More support for workers
Dr Peter Holland, professor of Human Resource Management and director of the Executive MBA at Swinburne University, says more union representation is needed in workplaces so unions have more resources to check up on stores and their employees.
Everyone seems to think that the unions are there to do bad things when they protect employees. Whoever has done a spin on unions has done a great job.
Antzoulatos says the support of the Retail and Fast Food Workers Union had been “absolutely instrumental” in filing the class action. The union’s efforts to bring the case to Shine Lawyers, collect information and be a voice for the employees enabled them to investigate.
As of 2020, only 14 per cent of Australia’s working population were part of a union, according to the Australian Bureau of Statistics. The level of membership is continuing to decline. From 1992 to 2016, the proportion of workers in a union in their main job has fallen from 40 per cent to 15 per cent.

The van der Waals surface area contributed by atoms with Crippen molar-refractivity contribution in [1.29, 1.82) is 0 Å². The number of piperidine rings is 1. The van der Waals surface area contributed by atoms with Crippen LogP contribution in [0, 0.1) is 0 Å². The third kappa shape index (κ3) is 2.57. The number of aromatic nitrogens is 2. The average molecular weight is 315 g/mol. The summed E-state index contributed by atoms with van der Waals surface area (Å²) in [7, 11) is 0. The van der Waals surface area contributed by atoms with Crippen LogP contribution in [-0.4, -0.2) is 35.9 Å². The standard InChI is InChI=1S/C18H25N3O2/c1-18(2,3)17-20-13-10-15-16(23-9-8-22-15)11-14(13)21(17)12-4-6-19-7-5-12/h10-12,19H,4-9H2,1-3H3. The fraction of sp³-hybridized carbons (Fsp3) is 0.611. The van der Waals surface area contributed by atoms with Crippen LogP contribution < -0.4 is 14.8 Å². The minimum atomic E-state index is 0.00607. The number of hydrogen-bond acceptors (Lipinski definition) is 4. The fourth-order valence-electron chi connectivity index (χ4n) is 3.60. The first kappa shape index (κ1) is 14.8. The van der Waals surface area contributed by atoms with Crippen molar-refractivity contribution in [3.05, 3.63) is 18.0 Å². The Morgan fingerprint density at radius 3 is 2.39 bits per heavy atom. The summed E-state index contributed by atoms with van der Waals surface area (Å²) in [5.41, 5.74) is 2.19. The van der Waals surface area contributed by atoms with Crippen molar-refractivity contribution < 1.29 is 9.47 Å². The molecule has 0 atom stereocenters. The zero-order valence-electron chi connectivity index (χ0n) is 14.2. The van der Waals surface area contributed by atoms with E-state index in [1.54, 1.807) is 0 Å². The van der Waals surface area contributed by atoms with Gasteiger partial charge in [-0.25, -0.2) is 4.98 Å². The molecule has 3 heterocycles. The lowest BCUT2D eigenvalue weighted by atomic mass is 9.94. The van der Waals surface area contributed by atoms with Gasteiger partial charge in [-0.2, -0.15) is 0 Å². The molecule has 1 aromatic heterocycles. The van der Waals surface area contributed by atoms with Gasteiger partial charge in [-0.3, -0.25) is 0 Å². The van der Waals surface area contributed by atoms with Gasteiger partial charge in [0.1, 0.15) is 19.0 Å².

With cases like the McDonald’s class action increasing, Holland advises that all workers, particularly young workers, should join a union for representation and an “insurance policy” when government regulation is lacking.
“What other protections have you got? Deregulation means less checks and balances in the system. Who’s checking the wages? Who’s actually coming in and checking the employers doing the right thing?” he says.
Standing up for rights
Phillips remembers being handed a brochure for a union when she first collected her uniform at age 15, though there was no explanation as to what a union was. She didn’t think anything of it at the time. Now a member of a union as a nurse, she thinks they are “a very important thing in standing up for worker’s rights”.